It was also relatively stable until around 1980, but has soared since. Matching up with the increase in total non-financial debt, as many U.S. families adapted to falling wages by adding more workers (women) to the labor force, by failing to save for retirement, and by going deeper into debt to keep spending going.
The additional workers (working mothers) in some families, and more single parents otherwise, are social trends that also increased inequality among families. But inequality among individual workers has increased as well. I was able to get the Gini Coeffient for individual full time, year round workers going back to 1967, and it shows the same pattern of fluctuating but otherwise being stable before 1980, and then soaring.
But there is a big break – and a big increase in inequality – in the early 1990s. That’s when the pattern of each generation earning less than the only before, which had started with high school dropouts and continued into high school graduates, finally reached college graduates. Since then, it has no longer been possible to buck the tide of falling U.S. income by adding more schooling. Although the conventional wisdom continues to push young people to desperately pursue that degree in a last ditch effort to join what used to be the middle class.
The chart understates the rise in inequality among workers, because one of the ways many have become worse off is that they are no longer full time, year-round. They are contingent, contract workers who often have neither work nor pay – and aren’t paid enough otherwise to make up for it.
Aside from that big break in the early 1990s followed by a temporary flattening out, the long term increase in U.S. worker inequality also more or less matches up with the post-1980 increase in total debts, if the axes are scaled just right.
In general inequality increases when the economy is up, as the better off capture more of the gains, and decreases when the economy is down, as the social safety net mitigates the losses for those at the bottom. The lowest inequality in U.S. history? During the Great Depression. That was also a period of low debt, as the consumer, business and debt explosion of the 1920s was wiped out in a bonfire of bankruptcies. The disappearing debt for some was the disappearing wealth of the wealthy.
That would have happened again in 2008, had not the federal government stepped in at great cost to its own balance sheet to save the banks and the rich. Since 2010 soaring federal debts and the Federal Reserves historically-loose monetary policy has caused asset prices to soar, pumping up the income and wealth of the wealthy. Workers, meanwhile, continue to face decreases in real wages, high unemployment, delayed starts to careers, and ejection from the labor force before the planned date of retirement. And for those born after 1957 or so a rising death rate and falling life expectancy. So inequality has likely risen again. According to The Economist…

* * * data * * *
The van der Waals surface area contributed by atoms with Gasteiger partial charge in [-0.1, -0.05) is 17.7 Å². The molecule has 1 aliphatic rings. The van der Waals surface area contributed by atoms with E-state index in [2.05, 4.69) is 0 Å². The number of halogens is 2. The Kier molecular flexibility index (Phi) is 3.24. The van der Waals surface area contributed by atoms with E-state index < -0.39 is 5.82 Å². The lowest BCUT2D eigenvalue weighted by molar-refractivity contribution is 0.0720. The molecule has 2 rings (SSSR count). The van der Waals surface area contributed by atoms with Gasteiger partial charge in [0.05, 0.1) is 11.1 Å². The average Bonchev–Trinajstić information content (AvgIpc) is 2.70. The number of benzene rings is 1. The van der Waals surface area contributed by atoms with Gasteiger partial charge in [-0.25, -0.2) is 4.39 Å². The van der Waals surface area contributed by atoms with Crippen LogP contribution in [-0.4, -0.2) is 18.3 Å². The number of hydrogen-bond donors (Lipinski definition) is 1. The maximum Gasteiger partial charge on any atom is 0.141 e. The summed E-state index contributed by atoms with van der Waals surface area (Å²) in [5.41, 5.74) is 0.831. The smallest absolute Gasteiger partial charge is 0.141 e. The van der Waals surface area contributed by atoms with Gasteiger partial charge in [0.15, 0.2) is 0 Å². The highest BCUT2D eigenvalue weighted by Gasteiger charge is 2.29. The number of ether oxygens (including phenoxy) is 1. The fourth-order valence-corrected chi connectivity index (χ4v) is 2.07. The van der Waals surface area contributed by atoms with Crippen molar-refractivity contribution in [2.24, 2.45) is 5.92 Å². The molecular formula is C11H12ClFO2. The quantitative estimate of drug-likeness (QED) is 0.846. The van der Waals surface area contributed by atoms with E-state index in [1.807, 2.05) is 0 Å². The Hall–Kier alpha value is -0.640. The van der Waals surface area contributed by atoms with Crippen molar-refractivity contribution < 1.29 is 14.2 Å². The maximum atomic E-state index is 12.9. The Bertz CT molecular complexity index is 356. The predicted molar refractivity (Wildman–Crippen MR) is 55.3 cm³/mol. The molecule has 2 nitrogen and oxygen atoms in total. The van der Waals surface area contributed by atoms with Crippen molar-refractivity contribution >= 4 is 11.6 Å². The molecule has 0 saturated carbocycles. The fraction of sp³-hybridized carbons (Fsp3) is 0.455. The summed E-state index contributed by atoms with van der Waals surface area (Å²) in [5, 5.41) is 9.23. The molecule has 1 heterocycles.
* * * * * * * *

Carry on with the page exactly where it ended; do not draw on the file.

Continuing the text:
The state had no choice but to stand behind failing banks, but it took the ill-judged decision to all but abandon insolvent households. Perhaps 9m Americans lost their homes in the recession; unemployment rose by over 8m. While households paid down debt, consumer spending was ravaged.
According to Bloomberg News…
Former U.S. Treasury Secretary Tim Geithner and President Obama
Saw the crisis primarily as a macroeconomic event that could be solved through a series of aggressive technical fixes. As they arranged the mergers, bailouts, and Fed lifelines that rescued corporations from Citigroup to General Motors to Goldman Sachs, they prided themselves on their ability to tune out the public’s justified anger at the greed and recklessness exhibited by financiers and mortgage lenders.
As a macroeconomic event, rather than as the collapse of an entire, unsustainable, debt fueled economic era that began in 1980.
Financial crises are every bit as much about politics as economics. How could they not be? Millions of people lost their job, their home, their retirement account—or all three—and fell out of the middle class. Many more live with a gnawing anxiety that they still could. Wages were stagnant when the crisis hit and have remained so throughout the recovery. Recently the Bureau of Labor Statistics reported that U.S. workers’ share of nonfarm income has fallen close to a post-World War II low.